We seem to agree on what the dogs of war are up to.

FM's egg marketing analogy is spot on - I don't see why you find fault in it.

Quite often when I read you posts I think I agree with the kernel of what you're saying, but then the kernel becomes blurred behind a swirl of chaff, and I'm not sure what you're saying.

Maybe you just like to argue.

Jingles

[url=http://powerofnarrative.blogspot.com/2007/04/theater-of-death.html]Once upon a time...[/url]

Quote:
I will make this point very slowly. I will use simple words. The Democrats and Republicans, the governing class, and the foreign policy establishment all agree that that our foreign policy should be directed to ensuring global hegemony for the United States. See my series "Dominion Over the World" for the details. They all agree that the United States is "entitled" to direct events around the world, and that we must have the most powerful military the world has ever seen to make certain that our will can never be thwarted. They all agree that we must always have our way. There is no country and no event around the world that is immune to our interference. With only a handful of exceptions, no one in government or in a position of significant influence thinks otherwise. Historically, the Democrats have been in the vanguard of this policy, and they have been its most vociferous advocates, beginning with Woodrow Wilson. The Democrats have initiated more overseas interventions, both covert and by means of outright war, than the Republicans, by far. If you have any remaining doubts on this score, read Barack Obama's recent foreign policy address.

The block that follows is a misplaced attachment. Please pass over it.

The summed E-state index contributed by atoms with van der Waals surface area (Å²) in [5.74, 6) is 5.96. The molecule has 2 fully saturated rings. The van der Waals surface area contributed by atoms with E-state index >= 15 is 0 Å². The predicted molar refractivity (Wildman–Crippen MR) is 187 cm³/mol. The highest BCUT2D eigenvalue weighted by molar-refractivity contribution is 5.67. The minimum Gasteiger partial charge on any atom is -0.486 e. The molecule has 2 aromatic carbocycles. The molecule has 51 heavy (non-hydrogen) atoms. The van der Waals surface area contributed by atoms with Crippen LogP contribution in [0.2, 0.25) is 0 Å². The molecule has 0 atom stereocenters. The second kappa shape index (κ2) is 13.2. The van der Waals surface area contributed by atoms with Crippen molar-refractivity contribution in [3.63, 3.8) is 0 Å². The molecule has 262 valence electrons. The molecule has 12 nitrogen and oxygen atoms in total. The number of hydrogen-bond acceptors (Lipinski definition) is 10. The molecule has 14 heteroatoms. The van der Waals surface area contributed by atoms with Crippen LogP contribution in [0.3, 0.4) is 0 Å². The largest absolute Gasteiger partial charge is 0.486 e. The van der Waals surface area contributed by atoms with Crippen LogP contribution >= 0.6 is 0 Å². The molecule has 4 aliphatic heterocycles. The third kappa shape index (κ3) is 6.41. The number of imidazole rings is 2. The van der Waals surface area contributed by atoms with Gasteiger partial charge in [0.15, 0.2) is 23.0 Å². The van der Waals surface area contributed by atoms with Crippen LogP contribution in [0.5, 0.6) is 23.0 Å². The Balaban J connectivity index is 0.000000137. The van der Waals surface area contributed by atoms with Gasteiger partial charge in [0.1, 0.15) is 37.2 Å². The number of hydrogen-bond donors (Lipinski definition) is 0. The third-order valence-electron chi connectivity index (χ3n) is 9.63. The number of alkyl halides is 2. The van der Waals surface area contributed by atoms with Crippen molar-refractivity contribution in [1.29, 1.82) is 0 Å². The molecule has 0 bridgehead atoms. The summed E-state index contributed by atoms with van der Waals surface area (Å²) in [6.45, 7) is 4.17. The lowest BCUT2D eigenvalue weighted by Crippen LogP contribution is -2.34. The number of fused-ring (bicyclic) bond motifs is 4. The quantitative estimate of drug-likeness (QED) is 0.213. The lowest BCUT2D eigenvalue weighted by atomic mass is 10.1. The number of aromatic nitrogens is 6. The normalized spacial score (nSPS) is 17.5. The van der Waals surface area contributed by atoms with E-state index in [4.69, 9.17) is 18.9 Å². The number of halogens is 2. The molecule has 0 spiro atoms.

Take your Obama fantasy, hold it up to the light of Arthur Silber or Chris Floyd, and see how he fares.

George Victor

al-Qa'bong wrote:

I have trouble following your line of reasoning, Geo.  I can't argue with the Bageant quote - there's nothing surprising there except that an erstwhile "Ma and apple pie" Merrikan is finally coming around to a dim sense that he's been told a pack of lies.  The few yanquis I've met seem inexplicably resistant to that idea.  .

We seem to agree on this.

On the other hand, Michael Moore's recent film on capitalism showed stats demonstrating that more yanquis prefer socialist ideas to capitalist beliefs. Believe it or not, the swinish multitude can discern between government/corporatist propaganda and their real best interests.

We seem to agree on what the dogs of war are up to.

FM's egg marketing analogy is spot on - I don't see why you find fault in it.

Quite often when I read you posts I think I agree with the kernel of what you're saying, but then the kernel becomes blurred behind a swirl of chaff, and I'm not sure what you're saying.

Maybe you just like to argue.